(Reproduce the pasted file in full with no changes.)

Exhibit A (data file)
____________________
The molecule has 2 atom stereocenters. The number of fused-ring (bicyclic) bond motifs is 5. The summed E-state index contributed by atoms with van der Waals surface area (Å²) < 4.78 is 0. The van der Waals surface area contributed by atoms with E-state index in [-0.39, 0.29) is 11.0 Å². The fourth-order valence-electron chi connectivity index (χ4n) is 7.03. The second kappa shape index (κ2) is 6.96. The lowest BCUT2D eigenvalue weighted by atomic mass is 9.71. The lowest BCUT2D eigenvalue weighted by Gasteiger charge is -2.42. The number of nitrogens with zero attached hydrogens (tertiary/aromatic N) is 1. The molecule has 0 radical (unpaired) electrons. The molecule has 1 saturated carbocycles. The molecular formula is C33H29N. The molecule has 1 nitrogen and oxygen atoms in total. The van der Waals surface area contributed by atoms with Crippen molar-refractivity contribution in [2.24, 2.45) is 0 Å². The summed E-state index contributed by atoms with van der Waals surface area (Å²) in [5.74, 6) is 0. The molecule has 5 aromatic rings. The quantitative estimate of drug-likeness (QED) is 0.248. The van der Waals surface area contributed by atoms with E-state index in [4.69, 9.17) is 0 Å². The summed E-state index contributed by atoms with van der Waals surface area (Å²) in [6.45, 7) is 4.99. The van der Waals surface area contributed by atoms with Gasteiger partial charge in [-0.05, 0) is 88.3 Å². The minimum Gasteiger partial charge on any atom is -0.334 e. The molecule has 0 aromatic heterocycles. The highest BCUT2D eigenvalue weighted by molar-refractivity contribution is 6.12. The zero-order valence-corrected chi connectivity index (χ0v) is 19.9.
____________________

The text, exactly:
The molecule has 2 atom stereocenters. The number of fused-ring (bicyclic) bond motifs is 5. The summed E-state index contributed by atoms with van der Waals surface area (Å²) < 4.78 is 0. The van der Waals surface area contributed by atoms with E-state index in [-0.39, 0.29) is 11.0 Å². The fourth-order valence-electron chi connectivity index (χ4n) is 7.03. The second kappa shape index (κ2) is 6.96. The lowest BCUT2D eigenvalue weighted by atomic mass is 9.71. The lowest BCUT2D eigenvalue weighted by Gasteiger charge is -2.42. The number of nitrogens with zero attached hydrogens (tertiary/aromatic N) is 1. The molecule has 0 radical (unpaired) electrons. The molecule has 1 saturated carbocycles. The molecular formula is C33H29N. The molecule has 1 nitrogen and oxygen atoms in total. The van der Waals surface area contributed by atoms with Crippen molar-refractivity contribution in [2.24, 2.45) is 0 Å². The summed E-state index contributed by atoms with van der Waals surface area (Å²) in [5.74, 6) is 0. The molecule has 5 aromatic rings. The quantitative estimate of drug-likeness (QED) is 0.248. The van der Waals surface area contributed by atoms with E-state index in [4.69, 9.17) is 0 Å². The summed E-state index contributed by atoms with van der Waals surface area (Å²) in [6.45, 7) is 4.99. The van der Waals surface area contributed by atoms with Gasteiger partial charge in [-0.05, 0) is 88.3 Å². The minimum Gasteiger partial charge on any atom is -0.334 e. The molecule has 0 aromatic heterocycles. The highest BCUT2D eigenvalue weighted by molar-refractivity contribution is 6.12. The zero-order valence-corrected chi connectivity index (χ0v) is 19.9.